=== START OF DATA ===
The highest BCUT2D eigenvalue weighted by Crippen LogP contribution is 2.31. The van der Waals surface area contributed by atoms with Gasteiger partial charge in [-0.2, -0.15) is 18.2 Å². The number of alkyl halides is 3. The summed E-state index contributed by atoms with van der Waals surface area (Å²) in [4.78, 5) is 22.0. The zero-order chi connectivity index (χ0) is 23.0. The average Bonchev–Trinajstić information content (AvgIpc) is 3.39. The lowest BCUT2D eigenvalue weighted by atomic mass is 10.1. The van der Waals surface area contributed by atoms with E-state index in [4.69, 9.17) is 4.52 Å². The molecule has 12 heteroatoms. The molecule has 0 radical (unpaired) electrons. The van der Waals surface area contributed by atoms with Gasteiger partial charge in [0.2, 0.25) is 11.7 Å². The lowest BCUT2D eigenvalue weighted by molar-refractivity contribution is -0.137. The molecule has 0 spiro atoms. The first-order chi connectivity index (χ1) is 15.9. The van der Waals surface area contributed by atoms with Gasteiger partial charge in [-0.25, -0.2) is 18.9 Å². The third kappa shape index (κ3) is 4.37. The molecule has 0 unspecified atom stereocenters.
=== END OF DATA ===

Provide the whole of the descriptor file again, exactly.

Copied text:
The highest BCUT2D eigenvalue weighted by Crippen LogP contribution is 2.31. The van der Waals surface area contributed by atoms with Gasteiger partial charge in [-0.2, -0.15) is 18.2 Å². The number of alkyl halides is 3. The summed E-state index contributed by atoms with van der Waals surface area (Å²) in [4.78, 5) is 22.0. The zero-order chi connectivity index (χ0) is 23.0. The average Bonchev–Trinajstić information content (AvgIpc) is 3.39. The lowest BCUT2D eigenvalue weighted by atomic mass is 10.1. The van der Waals surface area contributed by atoms with E-state index in [4.69, 9.17) is 4.52 Å². The molecule has 12 heteroatoms. The molecule has 0 radical (unpaired) electrons. The van der Waals surface area contributed by atoms with Gasteiger partial charge in [0.2, 0.25) is 11.7 Å². The lowest BCUT2D eigenvalue weighted by molar-refractivity contribution is -0.137. The molecule has 0 spiro atoms. The first-order chi connectivity index (χ1) is 15.9. The van der Waals surface area contributed by atoms with Gasteiger partial charge in [-0.25, -0.2) is 18.9 Å². The third kappa shape index (κ3) is 4.37. The molecule has 0 unspecified atom stereocenters.